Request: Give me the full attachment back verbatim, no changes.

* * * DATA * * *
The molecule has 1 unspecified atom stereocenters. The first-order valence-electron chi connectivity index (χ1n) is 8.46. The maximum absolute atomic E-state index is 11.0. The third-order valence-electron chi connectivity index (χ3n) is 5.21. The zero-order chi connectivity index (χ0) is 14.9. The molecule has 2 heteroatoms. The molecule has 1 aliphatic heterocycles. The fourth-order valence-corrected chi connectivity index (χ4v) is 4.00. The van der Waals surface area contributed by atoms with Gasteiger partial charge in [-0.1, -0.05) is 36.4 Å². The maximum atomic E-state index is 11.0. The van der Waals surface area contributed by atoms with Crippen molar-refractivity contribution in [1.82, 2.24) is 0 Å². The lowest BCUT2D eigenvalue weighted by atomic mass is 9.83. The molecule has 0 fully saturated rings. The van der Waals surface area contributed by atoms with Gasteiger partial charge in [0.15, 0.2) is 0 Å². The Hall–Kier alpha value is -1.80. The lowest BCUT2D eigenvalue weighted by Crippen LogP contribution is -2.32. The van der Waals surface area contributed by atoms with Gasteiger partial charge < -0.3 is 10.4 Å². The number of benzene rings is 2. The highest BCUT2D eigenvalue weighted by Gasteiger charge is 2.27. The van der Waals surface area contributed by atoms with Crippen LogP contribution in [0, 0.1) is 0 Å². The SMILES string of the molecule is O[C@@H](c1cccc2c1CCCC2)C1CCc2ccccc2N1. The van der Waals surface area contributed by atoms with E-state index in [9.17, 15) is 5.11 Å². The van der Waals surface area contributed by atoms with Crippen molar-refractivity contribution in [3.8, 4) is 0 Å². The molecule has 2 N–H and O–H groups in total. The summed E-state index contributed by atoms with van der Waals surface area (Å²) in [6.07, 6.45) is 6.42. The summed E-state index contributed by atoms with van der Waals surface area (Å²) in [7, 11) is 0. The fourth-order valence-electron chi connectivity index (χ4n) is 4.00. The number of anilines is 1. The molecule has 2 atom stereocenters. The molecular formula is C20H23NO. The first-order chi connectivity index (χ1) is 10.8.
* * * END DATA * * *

The molecule has 1 unspecified atom stereocenters. The first-order valence-electron chi connectivity index (χ1n) is 8.46. The maximum absolute atomic E-state index is 11.0. The third-order valence-electron chi connectivity index (χ3n) is 5.21. The zero-order chi connectivity index (χ0) is 14.9. The molecule has 2 heteroatoms. The molecule has 1 aliphatic heterocycles. The fourth-order valence-corrected chi connectivity index (χ4v) is 4.00. The van der Waals surface area contributed by atoms with Gasteiger partial charge in [-0.1, -0.05) is 36.4 Å². The maximum atomic E-state index is 11.0. The van der Waals surface area contributed by atoms with Crippen molar-refractivity contribution in [1.82, 2.24) is 0 Å². The lowest BCUT2D eigenvalue weighted by atomic mass is 9.83. The molecule has 0 fully saturated rings. The van der Waals surface area contributed by atoms with Gasteiger partial charge in [0.15, 0.2) is 0 Å². The Hall–Kier alpha value is -1.80. The lowest BCUT2D eigenvalue weighted by Crippen LogP contribution is -2.32. The van der Waals surface area contributed by atoms with Gasteiger partial charge < -0.3 is 10.4 Å². The number of benzene rings is 2. The highest BCUT2D eigenvalue weighted by Gasteiger charge is 2.27. The van der Waals surface area contributed by atoms with Crippen LogP contribution in [0, 0.1) is 0 Å². The SMILES string of the molecule is O[C@@H](c1cccc2c1CCCC2)C1CCc2ccccc2N1. The van der Waals surface area contributed by atoms with E-state index in [9.17, 15) is 5.11 Å². The van der Waals surface area contributed by atoms with Crippen molar-refractivity contribution in [3.8, 4) is 0 Å². The molecule has 2 N–H and O–H groups in total. The summed E-state index contributed by atoms with van der Waals surface area (Å²) in [6.07, 6.45) is 6.42. The summed E-state index contributed by atoms with van der Waals surface area (Å²) in [7, 11) is 0. The fourth-order valence-electron chi connectivity index (χ4n) is 4.00. The number of anilines is 1. The molecule has 2 atom stereocenters. The molecular formula is C20H23NO. The first-order chi connectivity index (χ1) is 10.8.